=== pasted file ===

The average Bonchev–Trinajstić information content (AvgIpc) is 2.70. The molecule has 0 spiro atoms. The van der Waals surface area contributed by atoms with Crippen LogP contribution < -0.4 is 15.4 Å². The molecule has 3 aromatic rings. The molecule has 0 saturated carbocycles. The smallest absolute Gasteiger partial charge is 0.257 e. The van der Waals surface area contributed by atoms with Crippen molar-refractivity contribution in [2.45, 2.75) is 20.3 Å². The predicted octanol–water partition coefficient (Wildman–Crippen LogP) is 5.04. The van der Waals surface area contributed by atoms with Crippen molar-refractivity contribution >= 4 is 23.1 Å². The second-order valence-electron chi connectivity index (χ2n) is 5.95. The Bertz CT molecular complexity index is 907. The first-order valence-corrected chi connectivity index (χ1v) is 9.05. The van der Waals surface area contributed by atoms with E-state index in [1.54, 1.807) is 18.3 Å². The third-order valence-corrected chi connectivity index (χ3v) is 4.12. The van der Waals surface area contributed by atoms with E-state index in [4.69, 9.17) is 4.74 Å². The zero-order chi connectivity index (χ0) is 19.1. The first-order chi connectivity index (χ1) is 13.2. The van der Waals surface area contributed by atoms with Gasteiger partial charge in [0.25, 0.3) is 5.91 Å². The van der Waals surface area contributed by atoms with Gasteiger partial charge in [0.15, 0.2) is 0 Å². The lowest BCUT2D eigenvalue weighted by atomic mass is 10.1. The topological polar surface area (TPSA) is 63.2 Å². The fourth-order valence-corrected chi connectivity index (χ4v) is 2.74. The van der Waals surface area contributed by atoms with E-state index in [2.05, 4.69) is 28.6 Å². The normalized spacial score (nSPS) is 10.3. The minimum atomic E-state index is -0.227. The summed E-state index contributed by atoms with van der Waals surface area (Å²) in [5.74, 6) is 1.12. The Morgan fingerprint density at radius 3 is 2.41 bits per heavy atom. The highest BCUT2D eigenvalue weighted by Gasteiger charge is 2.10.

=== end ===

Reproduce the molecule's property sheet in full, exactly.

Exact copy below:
The average Bonchev–Trinajstić information content (AvgIpc) is 2.70. The molecule has 0 spiro atoms. The van der Waals surface area contributed by atoms with Crippen LogP contribution < -0.4 is 15.4 Å². The molecule has 3 aromatic rings. The molecule has 0 saturated carbocycles. The smallest absolute Gasteiger partial charge is 0.257 e. The van der Waals surface area contributed by atoms with Crippen molar-refractivity contribution in [2.45, 2.75) is 20.3 Å². The predicted octanol–water partition coefficient (Wildman–Crippen LogP) is 5.04. The van der Waals surface area contributed by atoms with Crippen molar-refractivity contribution >= 4 is 23.1 Å². The second-order valence-electron chi connectivity index (χ2n) is 5.95. The Bertz CT molecular complexity index is 907. The first-order valence-corrected chi connectivity index (χ1v) is 9.05. The van der Waals surface area contributed by atoms with E-state index in [1.54, 1.807) is 18.3 Å². The third-order valence-corrected chi connectivity index (χ3v) is 4.12. The van der Waals surface area contributed by atoms with E-state index in [4.69, 9.17) is 4.74 Å². The zero-order chi connectivity index (χ0) is 19.1. The first-order chi connectivity index (χ1) is 13.2. The van der Waals surface area contributed by atoms with Gasteiger partial charge in [0.25, 0.3) is 5.91 Å². The van der Waals surface area contributed by atoms with Gasteiger partial charge in [0.15, 0.2) is 0 Å². The lowest BCUT2D eigenvalue weighted by atomic mass is 10.1. The topological polar surface area (TPSA) is 63.2 Å². The fourth-order valence-corrected chi connectivity index (χ4v) is 2.74. The van der Waals surface area contributed by atoms with E-state index in [2.05, 4.69) is 28.6 Å². The normalized spacial score (nSPS) is 10.3. The minimum atomic E-state index is -0.227. The summed E-state index contributed by atoms with van der Waals surface area (Å²) in [5.74, 6) is 1.12. The Morgan fingerprint density at radius 3 is 2.41 bits per heavy atom. The highest BCUT2D eigenvalue weighted by Gasteiger charge is 2.10.